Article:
France Bans Bee Killing Pesticides

The bee population around the world has been dwindling for some time. In some parts of Europe, the bee population has diminished by as much as 90 percent. Scientists have observed what they refer to as "colony collapse". When this occurs, all the bees in a geographic area begin to die off rapidly.

One of the culprits that scientists have pinpointed as being responsible for the collapse of the bee populations is a pesticide class called neonicotinoids. Pesticides within this group are used extensively in the agricultural industry. Scientists have urged that this type of pesticide be banned from all use in order to save the bees.

France has heeded the scientists call, and France will become the first nation in the world to ban all five pesticides in the neonicotinoid family. This move has made scientists and environmentalists happy, but French farmers are not pleased by this ban. French farmers are worried that without this class of pesticides, many crops such as sugar beets will be left without a defense against the insects that would damage or destroy the crops.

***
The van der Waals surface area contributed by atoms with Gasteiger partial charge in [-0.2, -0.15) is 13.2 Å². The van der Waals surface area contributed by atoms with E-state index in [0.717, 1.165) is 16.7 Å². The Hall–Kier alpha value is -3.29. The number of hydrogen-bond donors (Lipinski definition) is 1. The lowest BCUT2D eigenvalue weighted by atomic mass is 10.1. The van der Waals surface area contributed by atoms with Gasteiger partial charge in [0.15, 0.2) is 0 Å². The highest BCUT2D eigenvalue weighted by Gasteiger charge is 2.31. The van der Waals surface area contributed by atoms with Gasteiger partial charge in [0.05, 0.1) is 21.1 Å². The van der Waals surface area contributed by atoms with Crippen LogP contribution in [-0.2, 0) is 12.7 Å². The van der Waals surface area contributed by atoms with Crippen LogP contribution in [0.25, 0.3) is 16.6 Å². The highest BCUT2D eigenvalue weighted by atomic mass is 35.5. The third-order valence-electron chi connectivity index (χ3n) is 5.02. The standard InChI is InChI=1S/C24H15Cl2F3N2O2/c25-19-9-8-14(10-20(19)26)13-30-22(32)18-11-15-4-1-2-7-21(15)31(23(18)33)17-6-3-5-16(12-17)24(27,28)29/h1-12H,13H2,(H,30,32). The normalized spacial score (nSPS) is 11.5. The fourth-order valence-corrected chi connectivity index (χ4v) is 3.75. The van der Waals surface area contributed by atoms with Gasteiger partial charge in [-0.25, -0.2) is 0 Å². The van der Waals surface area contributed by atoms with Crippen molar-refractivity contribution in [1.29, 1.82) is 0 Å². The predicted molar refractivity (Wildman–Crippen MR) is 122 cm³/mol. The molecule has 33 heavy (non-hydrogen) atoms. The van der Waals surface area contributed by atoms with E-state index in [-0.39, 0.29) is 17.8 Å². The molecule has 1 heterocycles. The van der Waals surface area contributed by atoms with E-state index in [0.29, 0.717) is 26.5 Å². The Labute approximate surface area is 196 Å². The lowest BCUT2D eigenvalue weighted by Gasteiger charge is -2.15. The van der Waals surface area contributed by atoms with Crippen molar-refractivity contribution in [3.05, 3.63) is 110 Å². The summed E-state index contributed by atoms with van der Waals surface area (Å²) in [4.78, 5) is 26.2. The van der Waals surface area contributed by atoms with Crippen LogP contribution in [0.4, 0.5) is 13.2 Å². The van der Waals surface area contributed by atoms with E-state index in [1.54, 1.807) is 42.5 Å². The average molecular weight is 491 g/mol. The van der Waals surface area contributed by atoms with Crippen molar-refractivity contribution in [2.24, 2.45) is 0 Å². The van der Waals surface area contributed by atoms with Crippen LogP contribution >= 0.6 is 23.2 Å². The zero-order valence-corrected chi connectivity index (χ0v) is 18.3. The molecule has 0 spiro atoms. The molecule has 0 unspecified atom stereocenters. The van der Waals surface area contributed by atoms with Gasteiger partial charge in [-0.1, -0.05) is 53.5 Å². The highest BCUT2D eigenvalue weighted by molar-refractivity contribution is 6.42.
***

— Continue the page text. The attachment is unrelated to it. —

This move by the French government will take effect on December 18, 2018. The pesticides will not be able to be used in the fields, and they will also be banned for use in greenhouses across the country.

The French ban on all five pesticides in the neonicotinoid family is a step beyond what is being called for by the European Union. The European Union has recommended that the three pesticides in the neonicotinoid family that are used outdoors be banned, but the EU has not recommended a ban on the ones that are only used in greenhouses.

Neonicotinoids have been shown be scientists to have unusual effects on bees. Even if the pesticides do not kill the bees outright, the pesticides reduce the fertility of the male bees making it more difficult for the colony to reproduce. Evidence also suggests that the pesticides can interfere with the bees' navigational abilities.

Scientists are not convinced that pesticides are the only factor contributing to bee decline. Fungal infections and the effects of global climate change are also possible factors in bee decline that scientists are continuing to study.

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